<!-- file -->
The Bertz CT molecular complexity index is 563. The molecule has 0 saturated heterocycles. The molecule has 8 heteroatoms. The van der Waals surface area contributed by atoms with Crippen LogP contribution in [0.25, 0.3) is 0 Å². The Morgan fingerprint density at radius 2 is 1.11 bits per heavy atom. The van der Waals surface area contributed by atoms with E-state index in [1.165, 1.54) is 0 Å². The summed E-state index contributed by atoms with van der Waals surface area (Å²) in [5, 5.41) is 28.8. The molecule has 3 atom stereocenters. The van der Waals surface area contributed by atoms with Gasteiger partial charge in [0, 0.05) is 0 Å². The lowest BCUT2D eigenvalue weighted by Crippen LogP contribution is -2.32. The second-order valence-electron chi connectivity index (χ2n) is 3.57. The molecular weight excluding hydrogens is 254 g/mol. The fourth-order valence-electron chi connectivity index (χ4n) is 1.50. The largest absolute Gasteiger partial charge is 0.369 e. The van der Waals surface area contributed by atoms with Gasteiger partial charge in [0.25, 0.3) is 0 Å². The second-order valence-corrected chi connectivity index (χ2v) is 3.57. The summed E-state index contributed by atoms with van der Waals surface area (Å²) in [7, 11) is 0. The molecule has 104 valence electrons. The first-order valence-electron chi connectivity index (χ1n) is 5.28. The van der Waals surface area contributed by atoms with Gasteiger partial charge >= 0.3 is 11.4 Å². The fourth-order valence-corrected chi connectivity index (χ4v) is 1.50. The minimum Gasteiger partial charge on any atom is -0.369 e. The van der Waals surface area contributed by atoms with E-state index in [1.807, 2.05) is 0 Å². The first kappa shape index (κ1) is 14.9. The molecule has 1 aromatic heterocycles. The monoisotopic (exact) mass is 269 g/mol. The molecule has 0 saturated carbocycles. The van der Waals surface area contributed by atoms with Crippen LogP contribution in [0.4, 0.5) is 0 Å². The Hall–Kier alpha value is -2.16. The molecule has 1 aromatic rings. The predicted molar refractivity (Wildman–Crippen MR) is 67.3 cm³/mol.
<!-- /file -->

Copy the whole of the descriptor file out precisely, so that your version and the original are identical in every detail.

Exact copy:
The Bertz CT molecular complexity index is 563. The molecule has 0 saturated heterocycles. The molecule has 8 heteroatoms. The van der Waals surface area contributed by atoms with Crippen LogP contribution in [0.25, 0.3) is 0 Å². The Morgan fingerprint density at radius 2 is 1.11 bits per heavy atom. The van der Waals surface area contributed by atoms with E-state index in [1.165, 1.54) is 0 Å². The summed E-state index contributed by atoms with van der Waals surface area (Å²) in [5, 5.41) is 28.8. The molecule has 3 atom stereocenters. The van der Waals surface area contributed by atoms with Gasteiger partial charge in [0, 0.05) is 0 Å². The lowest BCUT2D eigenvalue weighted by Crippen LogP contribution is -2.32. The second-order valence-electron chi connectivity index (χ2n) is 3.57. The molecular weight excluding hydrogens is 254 g/mol. The fourth-order valence-electron chi connectivity index (χ4n) is 1.50. The largest absolute Gasteiger partial charge is 0.369 e. The van der Waals surface area contributed by atoms with Gasteiger partial charge in [0.25, 0.3) is 0 Å². The second-order valence-corrected chi connectivity index (χ2v) is 3.57. The summed E-state index contributed by atoms with van der Waals surface area (Å²) in [7, 11) is 0. The molecule has 104 valence electrons. The first-order valence-electron chi connectivity index (χ1n) is 5.28. The van der Waals surface area contributed by atoms with Gasteiger partial charge >= 0.3 is 11.4 Å². The fourth-order valence-corrected chi connectivity index (χ4v) is 1.50. The minimum Gasteiger partial charge on any atom is -0.369 e. The van der Waals surface area contributed by atoms with E-state index in [1.807, 2.05) is 0 Å². The first kappa shape index (κ1) is 14.9. The molecule has 1 aromatic heterocycles. The monoisotopic (exact) mass is 269 g/mol. The molecule has 0 saturated carbocycles. The van der Waals surface area contributed by atoms with Crippen LogP contribution in [0.4, 0.5) is 0 Å². The Hall–Kier alpha value is -2.16. The molecule has 1 aromatic rings. The predicted molar refractivity (Wildman–Crippen MR) is 67.3 cm³/mol.